11 Since all these things are thus to be dissolved, what sort of people ought you to be in lives of holiness and godliness, 12 waiting for and hastening the coming of the day of God, because of which the heavens will be set on fire and dissolved, and the heavenly bodies will melt as they burn! 13 But according to his promise we are waiting for new heavens and a new earth in which righteousness dwells. (2 Peter 3:8-13)

Peter gives the reason why God is being “slow” to come: He doesn’t want anyone to perish but wants all people to reach repentance. God is overflowing with grace. He's patient because He wants all people to come back to Him. But one day He will come. We just don’t know when. That day will be like a thief – that is, we won't expect it. We don't know how much time is left. We don’t know when our time will run out.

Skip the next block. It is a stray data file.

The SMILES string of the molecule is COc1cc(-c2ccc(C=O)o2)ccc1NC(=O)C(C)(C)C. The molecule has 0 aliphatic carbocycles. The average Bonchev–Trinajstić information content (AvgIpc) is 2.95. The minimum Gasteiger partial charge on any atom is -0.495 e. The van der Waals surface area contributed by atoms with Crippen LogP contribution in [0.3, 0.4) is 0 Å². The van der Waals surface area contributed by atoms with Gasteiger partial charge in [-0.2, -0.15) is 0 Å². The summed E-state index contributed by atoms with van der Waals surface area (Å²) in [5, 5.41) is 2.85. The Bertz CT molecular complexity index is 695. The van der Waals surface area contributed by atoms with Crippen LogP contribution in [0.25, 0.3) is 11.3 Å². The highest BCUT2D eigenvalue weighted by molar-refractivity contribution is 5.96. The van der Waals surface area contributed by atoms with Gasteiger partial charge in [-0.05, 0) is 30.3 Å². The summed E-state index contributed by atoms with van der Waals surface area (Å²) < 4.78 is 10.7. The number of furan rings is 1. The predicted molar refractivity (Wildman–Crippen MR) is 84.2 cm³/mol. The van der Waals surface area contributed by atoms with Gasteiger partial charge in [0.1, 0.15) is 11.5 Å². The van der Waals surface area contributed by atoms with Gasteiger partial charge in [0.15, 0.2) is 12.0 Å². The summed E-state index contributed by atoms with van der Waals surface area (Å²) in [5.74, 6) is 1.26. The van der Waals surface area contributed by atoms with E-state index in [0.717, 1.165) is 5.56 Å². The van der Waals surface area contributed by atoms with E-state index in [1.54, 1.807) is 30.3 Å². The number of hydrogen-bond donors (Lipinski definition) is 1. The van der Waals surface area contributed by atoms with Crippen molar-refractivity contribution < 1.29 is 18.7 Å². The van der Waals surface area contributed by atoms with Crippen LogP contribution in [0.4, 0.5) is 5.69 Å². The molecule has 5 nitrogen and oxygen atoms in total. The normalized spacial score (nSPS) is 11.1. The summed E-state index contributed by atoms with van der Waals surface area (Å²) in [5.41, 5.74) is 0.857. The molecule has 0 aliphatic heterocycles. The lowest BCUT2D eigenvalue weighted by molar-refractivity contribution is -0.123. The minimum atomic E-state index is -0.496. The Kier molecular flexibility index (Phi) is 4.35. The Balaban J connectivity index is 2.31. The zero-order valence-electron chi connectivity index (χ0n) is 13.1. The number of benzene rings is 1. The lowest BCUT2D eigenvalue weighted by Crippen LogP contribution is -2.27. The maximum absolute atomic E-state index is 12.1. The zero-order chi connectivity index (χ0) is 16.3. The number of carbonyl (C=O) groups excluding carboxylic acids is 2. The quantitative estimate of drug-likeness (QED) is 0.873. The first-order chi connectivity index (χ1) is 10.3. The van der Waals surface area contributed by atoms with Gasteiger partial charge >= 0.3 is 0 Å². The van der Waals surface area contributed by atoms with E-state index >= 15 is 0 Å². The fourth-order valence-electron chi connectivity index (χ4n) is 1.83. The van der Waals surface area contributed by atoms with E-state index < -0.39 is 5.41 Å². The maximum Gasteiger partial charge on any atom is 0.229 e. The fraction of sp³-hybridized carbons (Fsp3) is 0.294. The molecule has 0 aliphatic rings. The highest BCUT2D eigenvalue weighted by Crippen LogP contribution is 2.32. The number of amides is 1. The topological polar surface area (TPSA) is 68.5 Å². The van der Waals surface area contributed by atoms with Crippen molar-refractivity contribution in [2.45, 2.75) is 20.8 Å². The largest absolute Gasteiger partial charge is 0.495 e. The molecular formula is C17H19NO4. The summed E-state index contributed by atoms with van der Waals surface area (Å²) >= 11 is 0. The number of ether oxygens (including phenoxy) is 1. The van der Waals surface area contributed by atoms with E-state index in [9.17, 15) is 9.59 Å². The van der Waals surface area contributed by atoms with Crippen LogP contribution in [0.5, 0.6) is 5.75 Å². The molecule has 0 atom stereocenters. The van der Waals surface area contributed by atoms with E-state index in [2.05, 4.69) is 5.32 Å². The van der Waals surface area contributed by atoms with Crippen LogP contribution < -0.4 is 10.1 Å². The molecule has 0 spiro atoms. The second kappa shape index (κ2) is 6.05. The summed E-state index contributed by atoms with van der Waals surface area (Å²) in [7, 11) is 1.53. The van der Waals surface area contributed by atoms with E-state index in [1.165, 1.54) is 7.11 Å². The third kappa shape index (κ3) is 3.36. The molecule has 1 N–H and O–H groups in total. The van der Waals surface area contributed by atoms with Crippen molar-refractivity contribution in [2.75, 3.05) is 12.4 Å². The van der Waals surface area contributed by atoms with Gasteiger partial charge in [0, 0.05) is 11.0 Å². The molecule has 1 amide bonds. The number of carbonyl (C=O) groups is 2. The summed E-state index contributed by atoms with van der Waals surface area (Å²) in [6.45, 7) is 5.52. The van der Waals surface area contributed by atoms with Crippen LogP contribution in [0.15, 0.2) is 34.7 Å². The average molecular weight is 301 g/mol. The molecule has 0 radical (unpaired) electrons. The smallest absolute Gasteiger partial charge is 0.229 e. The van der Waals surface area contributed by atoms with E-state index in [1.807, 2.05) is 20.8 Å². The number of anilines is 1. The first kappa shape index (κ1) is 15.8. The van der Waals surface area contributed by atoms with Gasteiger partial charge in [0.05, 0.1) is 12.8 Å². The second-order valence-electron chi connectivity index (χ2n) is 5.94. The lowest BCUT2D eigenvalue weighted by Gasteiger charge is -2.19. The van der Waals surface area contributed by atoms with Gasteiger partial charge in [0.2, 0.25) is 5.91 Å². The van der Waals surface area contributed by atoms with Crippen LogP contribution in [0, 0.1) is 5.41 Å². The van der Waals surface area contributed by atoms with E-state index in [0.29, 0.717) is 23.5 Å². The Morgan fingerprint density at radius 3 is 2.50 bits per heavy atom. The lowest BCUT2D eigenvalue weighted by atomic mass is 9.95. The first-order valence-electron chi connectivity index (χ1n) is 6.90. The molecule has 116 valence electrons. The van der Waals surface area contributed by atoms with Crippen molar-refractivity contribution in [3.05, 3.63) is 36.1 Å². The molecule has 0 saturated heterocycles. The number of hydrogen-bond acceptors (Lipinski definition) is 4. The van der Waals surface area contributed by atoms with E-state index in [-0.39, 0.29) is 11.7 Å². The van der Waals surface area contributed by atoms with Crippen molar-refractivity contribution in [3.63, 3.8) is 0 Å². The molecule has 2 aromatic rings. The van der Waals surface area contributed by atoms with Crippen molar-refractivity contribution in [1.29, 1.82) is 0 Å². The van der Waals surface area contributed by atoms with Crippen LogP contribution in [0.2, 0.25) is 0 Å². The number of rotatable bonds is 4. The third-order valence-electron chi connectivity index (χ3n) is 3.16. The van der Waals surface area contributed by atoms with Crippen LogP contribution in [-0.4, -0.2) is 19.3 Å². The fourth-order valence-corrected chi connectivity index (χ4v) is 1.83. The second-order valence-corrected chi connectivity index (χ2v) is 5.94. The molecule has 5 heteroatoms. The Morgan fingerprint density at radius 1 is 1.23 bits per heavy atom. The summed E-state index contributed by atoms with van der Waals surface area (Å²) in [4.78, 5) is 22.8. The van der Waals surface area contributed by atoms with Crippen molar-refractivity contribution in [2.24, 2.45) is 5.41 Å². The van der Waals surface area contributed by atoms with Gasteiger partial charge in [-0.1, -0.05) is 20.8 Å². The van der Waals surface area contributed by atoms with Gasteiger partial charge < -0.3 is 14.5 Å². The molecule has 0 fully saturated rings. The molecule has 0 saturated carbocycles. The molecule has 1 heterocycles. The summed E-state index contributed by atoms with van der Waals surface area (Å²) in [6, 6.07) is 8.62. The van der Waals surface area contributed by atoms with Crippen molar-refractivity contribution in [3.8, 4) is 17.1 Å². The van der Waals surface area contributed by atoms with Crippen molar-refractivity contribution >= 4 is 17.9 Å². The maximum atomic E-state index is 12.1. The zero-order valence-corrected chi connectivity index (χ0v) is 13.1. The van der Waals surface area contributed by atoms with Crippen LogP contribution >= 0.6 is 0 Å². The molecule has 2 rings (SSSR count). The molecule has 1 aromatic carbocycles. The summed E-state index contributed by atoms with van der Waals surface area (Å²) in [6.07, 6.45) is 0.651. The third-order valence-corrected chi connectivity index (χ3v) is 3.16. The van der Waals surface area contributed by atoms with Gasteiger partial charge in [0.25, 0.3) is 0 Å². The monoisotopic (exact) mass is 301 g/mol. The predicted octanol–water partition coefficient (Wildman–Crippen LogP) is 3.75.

If God's whole reason for delaying His coming is so that more people would repent, then shouldn’t our whole lives be devoted to seeing this happen?

Peter wants us to have our hearts and minds so oriented towards God’s kingdom on earth that we will possess a life-altering kind of urgency. The time is short. The end is at hand. So our time is now. Our time to fight sin and chase after holiness is now. The time for us to work so that more and more people come back to our Creator is now. Our time to share hope and make more disciples of Jesus is now. We don't know how much time we have. So we live with a kind of urgency that can make us do some strange things.

This is how the apostle Paul can say crazy things like: “I wish more of you would remain single like me.”